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High-amplitude water-level fluctuations at the end of the Mediterranean Messinian Salinity Crisis: Implications for gypsum formation, connectivity and global climate

Abstract : The formation and dissolution of salt giants impacts ocean chemistry on thousand-million year timescales. Gypsum precipitation and weathering changes the oceanic calcium concentration with implications for the carbon cycle and global temperatures. However, the connectivity of salt giants with the global ocean is necessarily restricted, making the timing of Ca2+ extraction and return more uncertain. Here we reconstruct the final phase of gypsum precipitation of the Late Miocene Mediterranean Salt Giant using micropaleontology, sedimentology and 87Sr/86Sr analyses on the most complete record preserved at Eraclea Minoa on Sicily and explore its implications for global climate. Precessional gypsum-marl couplets (Upper Gypsum) characterize the last 200 kyrs (Stage 3) of the Messinian Salinity Crisis (MSC; 5.97-5.332 Ma) in both intermediate (500-1000 m) and deep (>1000 m) Mediterranean basins. The interbedded selenitic gypsum layers contain well-preserved calcareous nannofossil assemblages dominated by Reticulofenestra minuta, a marine species which tolerates stressful conditions. Marine water is also required to explain the gypsum 87Sr/86Sr data, which describe a small range of ratios (0.708704-0.708813) lower than coeval ocean water. Mass-balance calculations indicate that during gypsum precipitation, the Atlantic made up ≤20% of a Mediterranean ("Lago-Mare") water mass dominated by low salinity discharge from large river systems and Eastern Paratethys. This suggests episodic extraction of calcium and sulfate ions from the ocean throughout MSC Stage 3. The marls commonly contain shallow (30-100 m) brackish-water ostracods of Paratethyan (Black Sea) origin. Marls with Paratethyan ostracods are also found in both marginal (<500 m) and deep Mediterranean settings. This indicates that marl-deposition was not synchronous across the basin, but that it occurred in intermediate and deep basins during base-level lowstands at insolation minima and on the shallow Mediterranean margins during insolation maxima-driven highstands. These high-amplitude base-level fluctuations exposed the evaporites to weathering, but ponded the products in the Mediterranean basin until reconnection occurred at the beginning of the Pliocene.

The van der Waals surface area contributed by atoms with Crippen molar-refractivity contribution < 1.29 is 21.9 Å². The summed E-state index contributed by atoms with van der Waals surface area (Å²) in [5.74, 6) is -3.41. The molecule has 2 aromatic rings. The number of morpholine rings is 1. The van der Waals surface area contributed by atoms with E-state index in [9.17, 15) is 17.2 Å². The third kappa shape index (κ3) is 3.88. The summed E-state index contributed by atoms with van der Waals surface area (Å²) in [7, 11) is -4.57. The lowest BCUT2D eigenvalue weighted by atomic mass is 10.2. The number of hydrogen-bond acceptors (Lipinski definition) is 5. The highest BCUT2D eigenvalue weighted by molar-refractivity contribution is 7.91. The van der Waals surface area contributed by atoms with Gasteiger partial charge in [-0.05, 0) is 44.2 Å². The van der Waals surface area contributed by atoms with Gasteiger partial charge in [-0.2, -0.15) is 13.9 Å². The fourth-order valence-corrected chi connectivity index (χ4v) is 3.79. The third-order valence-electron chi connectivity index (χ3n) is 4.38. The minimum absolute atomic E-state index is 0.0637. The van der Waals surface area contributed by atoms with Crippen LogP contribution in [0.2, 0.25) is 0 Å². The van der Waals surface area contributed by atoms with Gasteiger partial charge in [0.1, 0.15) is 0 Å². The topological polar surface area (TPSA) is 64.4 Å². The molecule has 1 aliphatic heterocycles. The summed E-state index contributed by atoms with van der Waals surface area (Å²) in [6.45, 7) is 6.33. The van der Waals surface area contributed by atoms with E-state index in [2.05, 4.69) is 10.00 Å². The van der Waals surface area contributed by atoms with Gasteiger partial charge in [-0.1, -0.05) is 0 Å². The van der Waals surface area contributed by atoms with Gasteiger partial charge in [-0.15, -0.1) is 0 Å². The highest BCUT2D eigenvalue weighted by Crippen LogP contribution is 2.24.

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https://hal-insu.archives-ouvertes.fr/insu-03776401
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Submitted on : Tuesday, September 13, 2022 - 5:09:11 PM
Last modification on : Friday, October 21, 2022 - 3:34:06 PM

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F. Andreetto, R. Flecker, G. Aloisi, A. M. Mancini, L. Guibourdenche, et al.. High-amplitude water-level fluctuations at the end of the Mediterranean Messinian Salinity Crisis: Implications for gypsum formation, connectivity and global climate. EARTH AND PLANETARY SCIENCE LETTERS, 2022, 595, ⟨10.1016/j.epsl.2022.117767⟩. ⟨insu-03776401⟩

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